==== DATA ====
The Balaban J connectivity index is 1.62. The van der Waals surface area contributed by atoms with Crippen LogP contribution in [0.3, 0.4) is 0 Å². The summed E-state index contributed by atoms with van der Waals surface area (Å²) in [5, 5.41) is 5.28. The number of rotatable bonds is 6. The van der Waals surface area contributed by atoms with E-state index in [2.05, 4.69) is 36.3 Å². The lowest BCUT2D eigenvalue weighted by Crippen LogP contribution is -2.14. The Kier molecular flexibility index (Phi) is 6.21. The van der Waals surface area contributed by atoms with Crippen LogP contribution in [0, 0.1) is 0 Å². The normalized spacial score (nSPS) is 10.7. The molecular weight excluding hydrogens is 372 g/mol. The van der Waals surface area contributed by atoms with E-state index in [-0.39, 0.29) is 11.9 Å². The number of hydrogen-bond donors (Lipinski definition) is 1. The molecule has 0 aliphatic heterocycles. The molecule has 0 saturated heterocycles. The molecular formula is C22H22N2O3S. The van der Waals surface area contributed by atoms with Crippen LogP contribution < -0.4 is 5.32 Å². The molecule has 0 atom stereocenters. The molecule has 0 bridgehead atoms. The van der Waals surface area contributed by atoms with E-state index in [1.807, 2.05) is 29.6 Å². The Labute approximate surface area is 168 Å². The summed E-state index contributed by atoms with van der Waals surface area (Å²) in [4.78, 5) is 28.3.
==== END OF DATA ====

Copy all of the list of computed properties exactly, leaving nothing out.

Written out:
The Balaban J connectivity index is 1.62. The van der Waals surface area contributed by atoms with Crippen LogP contribution in [0.3, 0.4) is 0 Å². The summed E-state index contributed by atoms with van der Waals surface area (Å²) in [5, 5.41) is 5.28. The number of rotatable bonds is 6. The van der Waals surface area contributed by atoms with E-state index in [2.05, 4.69) is 36.3 Å². The lowest BCUT2D eigenvalue weighted by Crippen LogP contribution is -2.14. The Kier molecular flexibility index (Phi) is 6.21. The van der Waals surface area contributed by atoms with Crippen LogP contribution in [0, 0.1) is 0 Å². The normalized spacial score (nSPS) is 10.7. The molecular weight excluding hydrogens is 372 g/mol. The van der Waals surface area contributed by atoms with E-state index in [-0.39, 0.29) is 11.9 Å². The number of hydrogen-bond donors (Lipinski definition) is 1. The molecule has 0 aliphatic heterocycles. The molecule has 0 saturated heterocycles. The molecular formula is C22H22N2O3S. The van der Waals surface area contributed by atoms with Crippen LogP contribution < -0.4 is 5.32 Å². The molecule has 0 atom stereocenters. The molecule has 0 bridgehead atoms. The van der Waals surface area contributed by atoms with E-state index in [1.807, 2.05) is 29.6 Å². The Labute approximate surface area is 168 Å². The summed E-state index contributed by atoms with van der Waals surface area (Å²) in [4.78, 5) is 28.3.